My dog’s digestion has been a bit sensitive lately, and I’ve had him on rice as I try to get it calmed down. The vet did tests and just thinks his tum is out of whack and needs soothing, so I’ve been staying the course and trying to restrict his diet. Today, I thought — it’s been forever since he’s had much other than dry rice, and I’m worried he’s not getting protein — so I researched adding boiled beef to his diet. The consensus was, generally, that it’s best if you grind your own, you’re sure what cuts he (and you!) are getting, how fresh it is, how sanitary its preparation, etc.
So I went and picked up a lb of round, brought it home, and got out the meat grinder. Woohoo!! I almost always try to research before I do something like this, so I read this article: http://www.seriouseats.com/2010/06/how-to-buy-use-clean-and-maintain-a-meat-grinder-attachment-recommendations.html
In it, the author talks about the different kinds of grinders and how to use them, benefits and drawbacks of each, and even gives some cleanup tips (very useful). He also stresses the fact that the temperature of the meat and the grinder both have an effect on the quality of grind you get, and recommends putting the actual grindey bits in the freezer for at least an hour before cutting. I would never in a million years have thought of this. Ever. Oh, Internet, I love you.
It also recommends feeding through a wadded-up paper towel or two after you’ve finished all the meat; it won’t come out the grindey bits, but it will feed through the rotor, pushing out all the meat and helping do a preliminary clean on the inside of the grinder apparatus. Genius!
There was also this article, that compared meat after it was ground by different methods and using different cooking techniques:
In it, the author again stressed the need to chill the grinder. I dutifully plonked the Kitchen Aid’s grinding apparatus into the freezer for an hour, and even though much of it’s plastic, it got pretty cold. I think that did help with the grinding, as I didn’t have any smear or other unpleasantness.
I cut the beef into small (about 1-inch) cubes and fed it into the grinder at a pretty good speed (the article recommends between 6 and 8), pressing down with the wooden pusher thing, until it was all done. Then I wadded up a paper towel and fed it through, being careful to listen and make sure the motor wasn’t straining. It did push out more ground beef, and when I stopped the machine and took out the towel, it brought a lot of the waste out with it, so the cleanup was a snap! (snapping)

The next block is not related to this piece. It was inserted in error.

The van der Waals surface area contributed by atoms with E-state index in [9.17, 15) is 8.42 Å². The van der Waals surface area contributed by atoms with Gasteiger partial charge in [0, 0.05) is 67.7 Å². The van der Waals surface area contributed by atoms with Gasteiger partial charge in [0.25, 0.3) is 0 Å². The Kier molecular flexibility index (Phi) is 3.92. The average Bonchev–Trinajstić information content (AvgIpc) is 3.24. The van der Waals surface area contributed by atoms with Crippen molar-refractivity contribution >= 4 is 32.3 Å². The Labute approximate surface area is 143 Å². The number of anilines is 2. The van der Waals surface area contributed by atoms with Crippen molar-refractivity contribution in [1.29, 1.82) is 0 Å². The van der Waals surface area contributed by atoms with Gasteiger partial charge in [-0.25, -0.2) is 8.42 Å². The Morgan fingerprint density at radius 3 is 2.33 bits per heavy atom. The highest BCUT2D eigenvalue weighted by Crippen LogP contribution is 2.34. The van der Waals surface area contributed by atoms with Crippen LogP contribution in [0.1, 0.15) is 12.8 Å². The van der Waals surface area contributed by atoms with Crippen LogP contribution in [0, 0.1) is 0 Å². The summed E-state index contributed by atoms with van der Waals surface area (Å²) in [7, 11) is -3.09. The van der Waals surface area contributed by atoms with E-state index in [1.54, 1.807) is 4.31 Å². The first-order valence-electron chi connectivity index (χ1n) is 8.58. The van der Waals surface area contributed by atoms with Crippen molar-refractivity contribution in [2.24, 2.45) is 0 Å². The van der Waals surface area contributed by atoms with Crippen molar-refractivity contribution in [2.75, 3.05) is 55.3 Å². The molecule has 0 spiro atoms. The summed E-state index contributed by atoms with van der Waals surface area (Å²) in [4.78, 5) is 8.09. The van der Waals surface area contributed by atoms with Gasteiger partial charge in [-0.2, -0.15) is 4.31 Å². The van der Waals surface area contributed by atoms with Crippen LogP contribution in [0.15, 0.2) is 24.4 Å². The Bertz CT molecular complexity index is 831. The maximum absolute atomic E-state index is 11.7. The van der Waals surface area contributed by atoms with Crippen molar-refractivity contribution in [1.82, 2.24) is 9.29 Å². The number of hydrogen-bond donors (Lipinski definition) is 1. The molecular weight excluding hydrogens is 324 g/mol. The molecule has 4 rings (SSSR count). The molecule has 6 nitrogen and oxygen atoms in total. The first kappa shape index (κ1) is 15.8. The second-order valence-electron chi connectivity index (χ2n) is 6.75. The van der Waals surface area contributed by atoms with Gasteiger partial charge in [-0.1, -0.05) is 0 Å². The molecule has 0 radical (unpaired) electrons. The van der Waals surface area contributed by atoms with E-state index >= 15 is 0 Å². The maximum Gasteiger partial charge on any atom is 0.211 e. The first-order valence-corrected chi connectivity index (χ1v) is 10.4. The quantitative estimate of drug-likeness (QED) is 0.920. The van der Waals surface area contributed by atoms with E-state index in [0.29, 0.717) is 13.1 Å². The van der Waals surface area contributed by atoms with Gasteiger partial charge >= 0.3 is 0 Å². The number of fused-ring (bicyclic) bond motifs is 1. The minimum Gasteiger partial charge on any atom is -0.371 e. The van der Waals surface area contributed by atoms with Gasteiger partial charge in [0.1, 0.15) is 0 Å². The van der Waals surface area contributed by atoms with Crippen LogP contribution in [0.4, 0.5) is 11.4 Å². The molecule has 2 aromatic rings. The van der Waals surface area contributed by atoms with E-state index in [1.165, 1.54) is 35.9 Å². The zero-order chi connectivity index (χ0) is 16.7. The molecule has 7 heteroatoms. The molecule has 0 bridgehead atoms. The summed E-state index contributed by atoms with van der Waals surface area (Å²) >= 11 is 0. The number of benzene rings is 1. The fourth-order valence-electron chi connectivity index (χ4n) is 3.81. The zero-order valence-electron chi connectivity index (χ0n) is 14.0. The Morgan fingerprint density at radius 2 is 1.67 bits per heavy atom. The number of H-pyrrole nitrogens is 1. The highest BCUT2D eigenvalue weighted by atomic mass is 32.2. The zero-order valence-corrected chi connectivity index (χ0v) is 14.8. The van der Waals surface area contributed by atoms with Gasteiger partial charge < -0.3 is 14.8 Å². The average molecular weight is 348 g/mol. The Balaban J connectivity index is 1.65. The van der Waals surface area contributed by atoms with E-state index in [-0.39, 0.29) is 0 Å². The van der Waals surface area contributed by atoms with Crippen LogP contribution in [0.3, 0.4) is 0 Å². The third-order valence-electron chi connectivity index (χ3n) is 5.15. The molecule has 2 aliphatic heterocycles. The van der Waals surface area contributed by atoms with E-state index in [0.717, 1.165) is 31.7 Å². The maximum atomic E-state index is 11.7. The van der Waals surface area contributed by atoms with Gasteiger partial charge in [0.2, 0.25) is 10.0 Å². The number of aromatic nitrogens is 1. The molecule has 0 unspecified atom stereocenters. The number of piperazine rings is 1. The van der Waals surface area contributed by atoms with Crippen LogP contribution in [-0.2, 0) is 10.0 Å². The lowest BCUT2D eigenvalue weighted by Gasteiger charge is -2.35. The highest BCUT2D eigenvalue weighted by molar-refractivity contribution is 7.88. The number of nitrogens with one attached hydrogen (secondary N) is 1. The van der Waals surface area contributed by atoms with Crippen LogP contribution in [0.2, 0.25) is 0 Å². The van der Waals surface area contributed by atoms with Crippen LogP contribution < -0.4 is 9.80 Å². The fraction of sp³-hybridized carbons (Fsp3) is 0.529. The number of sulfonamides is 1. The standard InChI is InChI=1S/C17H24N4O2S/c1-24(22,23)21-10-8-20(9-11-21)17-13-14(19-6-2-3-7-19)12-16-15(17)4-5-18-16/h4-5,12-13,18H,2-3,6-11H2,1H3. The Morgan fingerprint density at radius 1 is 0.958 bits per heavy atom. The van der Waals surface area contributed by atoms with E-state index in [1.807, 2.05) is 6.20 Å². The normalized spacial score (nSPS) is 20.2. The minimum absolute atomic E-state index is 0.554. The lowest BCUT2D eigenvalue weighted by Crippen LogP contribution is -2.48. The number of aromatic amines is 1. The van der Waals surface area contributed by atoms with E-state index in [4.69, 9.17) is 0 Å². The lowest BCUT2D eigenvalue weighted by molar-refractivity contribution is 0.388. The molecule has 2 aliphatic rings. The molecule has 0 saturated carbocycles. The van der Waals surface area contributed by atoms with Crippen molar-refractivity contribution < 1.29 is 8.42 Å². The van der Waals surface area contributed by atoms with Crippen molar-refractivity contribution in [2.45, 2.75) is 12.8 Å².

Then I boiled the beef for the dog and shaped the remainder into patties for me.
The boiled beef followed this method:
–although it recommends to cook the beef until it browns thoroughly, and I would use the word “gray” instead… lol. In any case, I made sure it was thoroughly cooked through, then dumped it into a colander, then rinsed it. Let it cool, then put it in Snaps’ dish on a bit of rice, and happy dogness ensued. Hooray!! We’ll see how this, em, goes through and then I’ll know if it was a good idea. :}
The patties for myself (I got three small ones out of the remainder) were inspired by this method, again by the same guy. (He sounded like he knew what he was talking about) I did the loose pack, but waited to salt and pepper until later. Fried all three at once, contrary to his instructions, and ended up with perfectly cooked, very crispy patties. It was luscious.
Topped two with a sauce made using olive oil, garlic, parmesan, red pepper flakes, and let that warm and melt a bit into the surface as I prepared the third patty: this one was traditional, just ketchup and chopped dill pickles. Yum.
The burgers were amazingly flavorful, and grinding meat is surprisingly fun. In short, I give this experiment two thumbs up and will likely repeat it before too long. 😀 From cutting open the package of beef to finishing cleanup after the meal was a little over an hour, in total. Well worth it!